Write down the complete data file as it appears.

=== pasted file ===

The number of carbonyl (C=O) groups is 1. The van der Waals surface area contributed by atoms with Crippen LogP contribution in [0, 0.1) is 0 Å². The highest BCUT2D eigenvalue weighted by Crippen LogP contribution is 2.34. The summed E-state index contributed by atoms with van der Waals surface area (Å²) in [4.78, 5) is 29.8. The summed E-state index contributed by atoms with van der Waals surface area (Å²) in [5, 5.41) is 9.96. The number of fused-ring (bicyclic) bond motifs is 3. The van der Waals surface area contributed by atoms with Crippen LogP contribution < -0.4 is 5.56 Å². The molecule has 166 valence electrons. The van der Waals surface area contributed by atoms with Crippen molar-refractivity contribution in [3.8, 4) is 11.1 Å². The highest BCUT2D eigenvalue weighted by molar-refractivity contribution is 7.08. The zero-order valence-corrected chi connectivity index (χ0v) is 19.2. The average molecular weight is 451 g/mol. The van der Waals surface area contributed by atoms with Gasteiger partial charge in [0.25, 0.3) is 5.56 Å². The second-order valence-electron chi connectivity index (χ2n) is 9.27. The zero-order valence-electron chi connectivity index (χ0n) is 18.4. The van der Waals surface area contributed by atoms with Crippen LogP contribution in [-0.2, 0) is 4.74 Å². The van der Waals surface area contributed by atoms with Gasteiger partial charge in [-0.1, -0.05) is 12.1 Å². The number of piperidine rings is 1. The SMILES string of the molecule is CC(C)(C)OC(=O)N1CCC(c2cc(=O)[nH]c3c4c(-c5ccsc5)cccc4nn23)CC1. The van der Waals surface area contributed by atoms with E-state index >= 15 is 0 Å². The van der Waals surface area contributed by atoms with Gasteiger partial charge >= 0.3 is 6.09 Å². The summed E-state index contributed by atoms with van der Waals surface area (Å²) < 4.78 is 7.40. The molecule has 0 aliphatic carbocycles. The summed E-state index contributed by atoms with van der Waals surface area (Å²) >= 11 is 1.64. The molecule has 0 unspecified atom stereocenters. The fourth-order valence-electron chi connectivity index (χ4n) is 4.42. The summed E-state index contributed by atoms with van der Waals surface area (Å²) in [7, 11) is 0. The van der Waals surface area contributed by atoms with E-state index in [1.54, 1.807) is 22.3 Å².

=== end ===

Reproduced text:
The number of carbonyl (C=O) groups is 1. The van der Waals surface area contributed by atoms with Crippen LogP contribution in [0, 0.1) is 0 Å². The highest BCUT2D eigenvalue weighted by Crippen LogP contribution is 2.34. The summed E-state index contributed by atoms with van der Waals surface area (Å²) in [4.78, 5) is 29.8. The summed E-state index contributed by atoms with van der Waals surface area (Å²) in [5, 5.41) is 9.96. The number of fused-ring (bicyclic) bond motifs is 3. The van der Waals surface area contributed by atoms with Crippen LogP contribution < -0.4 is 5.56 Å². The molecule has 166 valence electrons. The van der Waals surface area contributed by atoms with Crippen molar-refractivity contribution in [3.8, 4) is 11.1 Å². The highest BCUT2D eigenvalue weighted by molar-refractivity contribution is 7.08. The zero-order valence-corrected chi connectivity index (χ0v) is 19.2. The average molecular weight is 451 g/mol. The van der Waals surface area contributed by atoms with Gasteiger partial charge in [0.25, 0.3) is 5.56 Å². The second-order valence-electron chi connectivity index (χ2n) is 9.27. The zero-order valence-electron chi connectivity index (χ0n) is 18.4. The van der Waals surface area contributed by atoms with Crippen LogP contribution in [-0.2, 0) is 4.74 Å². The van der Waals surface area contributed by atoms with Gasteiger partial charge in [-0.1, -0.05) is 12.1 Å². The number of piperidine rings is 1. The SMILES string of the molecule is CC(C)(C)OC(=O)N1CCC(c2cc(=O)[nH]c3c4c(-c5ccsc5)cccc4nn23)CC1. The van der Waals surface area contributed by atoms with E-state index >= 15 is 0 Å². The van der Waals surface area contributed by atoms with Gasteiger partial charge >= 0.3 is 6.09 Å². The summed E-state index contributed by atoms with van der Waals surface area (Å²) < 4.78 is 7.40. The molecule has 0 aliphatic carbocycles. The summed E-state index contributed by atoms with van der Waals surface area (Å²) >= 11 is 1.64. The molecule has 0 unspecified atom stereocenters. The fourth-order valence-electron chi connectivity index (χ4n) is 4.42. The summed E-state index contributed by atoms with van der Waals surface area (Å²) in [7, 11) is 0. The van der Waals surface area contributed by atoms with E-state index in [1.54, 1.807) is 22.3 Å².